It all depends on your ambition level. You can always find someone to fill a position.
BI: Would Clue have done just as well in London do you think?
IT: That’s a really good question. Berlin is a little slow in some ways. But on the other hand, I’ve had two children on the way. I don’t know if I could have [in London].
It’s also a full life that has to come together. Or it is in my case. And you have to be able to do that for many years. So maybe sustainability is a little bit higher here.
In Silicon Valley, things would have moved faster. We would have also lost more people along the way and maybe we would have made mistakes because things are pretty fast. Or maybe you’d just go crazy or run out of money because things are pretty expensive. I don’t know, it’s just a different path.
I think if you know the limitations of Berlin, I think it’s a really good place to start from because it’s livable and cheap. And you also have the concentration to actually get shit done.
When you run around London there’s constantly amazing things and amazing people to meet and then you have much more to follow up on than you can ever do.
I’m from Copenhagen. I will say I don’t know if I could have done it there because that’s slow, there isn’t really an ecosystem, and it’s expensive. It’s getting better, though!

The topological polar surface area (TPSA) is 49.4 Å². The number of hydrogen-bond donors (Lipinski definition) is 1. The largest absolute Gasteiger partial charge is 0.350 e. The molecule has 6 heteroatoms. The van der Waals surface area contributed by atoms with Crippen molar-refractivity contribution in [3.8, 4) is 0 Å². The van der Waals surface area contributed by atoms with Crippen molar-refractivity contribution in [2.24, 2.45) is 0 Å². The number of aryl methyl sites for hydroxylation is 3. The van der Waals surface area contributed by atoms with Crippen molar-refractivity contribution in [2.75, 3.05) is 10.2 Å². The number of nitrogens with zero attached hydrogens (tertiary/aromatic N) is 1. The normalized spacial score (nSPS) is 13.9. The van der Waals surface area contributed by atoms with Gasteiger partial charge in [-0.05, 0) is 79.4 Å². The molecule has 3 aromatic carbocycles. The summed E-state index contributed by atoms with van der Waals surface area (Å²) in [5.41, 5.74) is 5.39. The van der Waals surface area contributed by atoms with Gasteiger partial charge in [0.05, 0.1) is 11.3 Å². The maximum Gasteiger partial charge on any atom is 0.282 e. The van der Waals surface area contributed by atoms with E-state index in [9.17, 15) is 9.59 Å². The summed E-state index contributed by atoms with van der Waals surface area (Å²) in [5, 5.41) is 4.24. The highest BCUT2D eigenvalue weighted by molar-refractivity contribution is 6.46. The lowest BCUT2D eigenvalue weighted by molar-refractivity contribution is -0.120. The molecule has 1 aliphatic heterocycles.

BI: Have you heard about any UK companies coming this way as a result of Brexit?
IT: No, and it’s so surprising to me. We had this whole infographic ready after Brexit saying this is how you actually move to Berlin. We published that on social media really expecting this flood of people but they didn’t come.
People are also saying it’s horrible what’s happening in America. It’s just super conflicting in all directions. Maybe it just takes time for people to be like: “OK I’m going to start a new life in Europe.”
BI: Not too much has changed in the UK yet. If founders realise that it will be hard for them to potentially recruit people from Europe then they might think twice about where they start their businesses.